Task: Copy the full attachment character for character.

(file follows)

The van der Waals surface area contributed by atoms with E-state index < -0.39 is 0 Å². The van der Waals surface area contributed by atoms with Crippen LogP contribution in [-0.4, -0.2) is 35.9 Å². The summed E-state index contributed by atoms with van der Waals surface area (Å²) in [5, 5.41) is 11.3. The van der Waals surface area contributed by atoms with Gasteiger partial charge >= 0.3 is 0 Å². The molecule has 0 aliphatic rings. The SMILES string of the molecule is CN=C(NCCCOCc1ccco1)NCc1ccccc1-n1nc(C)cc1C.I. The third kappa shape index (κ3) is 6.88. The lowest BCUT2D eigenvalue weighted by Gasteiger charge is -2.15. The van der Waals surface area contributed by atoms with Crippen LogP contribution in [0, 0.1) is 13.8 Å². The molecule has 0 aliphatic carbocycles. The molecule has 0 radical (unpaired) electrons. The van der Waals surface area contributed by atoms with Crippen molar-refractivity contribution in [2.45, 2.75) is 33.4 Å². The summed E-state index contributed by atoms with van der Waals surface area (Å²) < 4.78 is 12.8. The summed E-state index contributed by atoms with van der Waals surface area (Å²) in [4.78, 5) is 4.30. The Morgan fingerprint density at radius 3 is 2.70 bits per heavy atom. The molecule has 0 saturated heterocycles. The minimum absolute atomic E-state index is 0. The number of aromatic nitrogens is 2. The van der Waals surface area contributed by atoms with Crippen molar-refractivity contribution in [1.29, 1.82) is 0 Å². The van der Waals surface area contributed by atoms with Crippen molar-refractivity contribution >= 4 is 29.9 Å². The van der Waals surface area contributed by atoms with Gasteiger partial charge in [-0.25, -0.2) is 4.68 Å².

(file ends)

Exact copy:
The van der Waals surface area contributed by atoms with E-state index < -0.39 is 0 Å². The van der Waals surface area contributed by atoms with Crippen LogP contribution in [-0.4, -0.2) is 35.9 Å². The summed E-state index contributed by atoms with van der Waals surface area (Å²) in [5, 5.41) is 11.3. The van der Waals surface area contributed by atoms with Gasteiger partial charge >= 0.3 is 0 Å². The molecule has 0 aliphatic rings. The SMILES string of the molecule is CN=C(NCCCOCc1ccco1)NCc1ccccc1-n1nc(C)cc1C.I. The third kappa shape index (κ3) is 6.88. The lowest BCUT2D eigenvalue weighted by Gasteiger charge is -2.15. The van der Waals surface area contributed by atoms with Crippen LogP contribution in [0, 0.1) is 13.8 Å². The molecule has 0 aliphatic carbocycles. The molecule has 0 radical (unpaired) electrons. The van der Waals surface area contributed by atoms with Crippen molar-refractivity contribution in [2.45, 2.75) is 33.4 Å². The summed E-state index contributed by atoms with van der Waals surface area (Å²) < 4.78 is 12.8. The summed E-state index contributed by atoms with van der Waals surface area (Å²) in [4.78, 5) is 4.30. The Morgan fingerprint density at radius 3 is 2.70 bits per heavy atom. The molecule has 0 saturated heterocycles. The minimum absolute atomic E-state index is 0. The number of aromatic nitrogens is 2. The van der Waals surface area contributed by atoms with Crippen molar-refractivity contribution in [1.29, 1.82) is 0 Å². The van der Waals surface area contributed by atoms with Crippen molar-refractivity contribution >= 4 is 29.9 Å². The van der Waals surface area contributed by atoms with Gasteiger partial charge in [-0.25, -0.2) is 4.68 Å².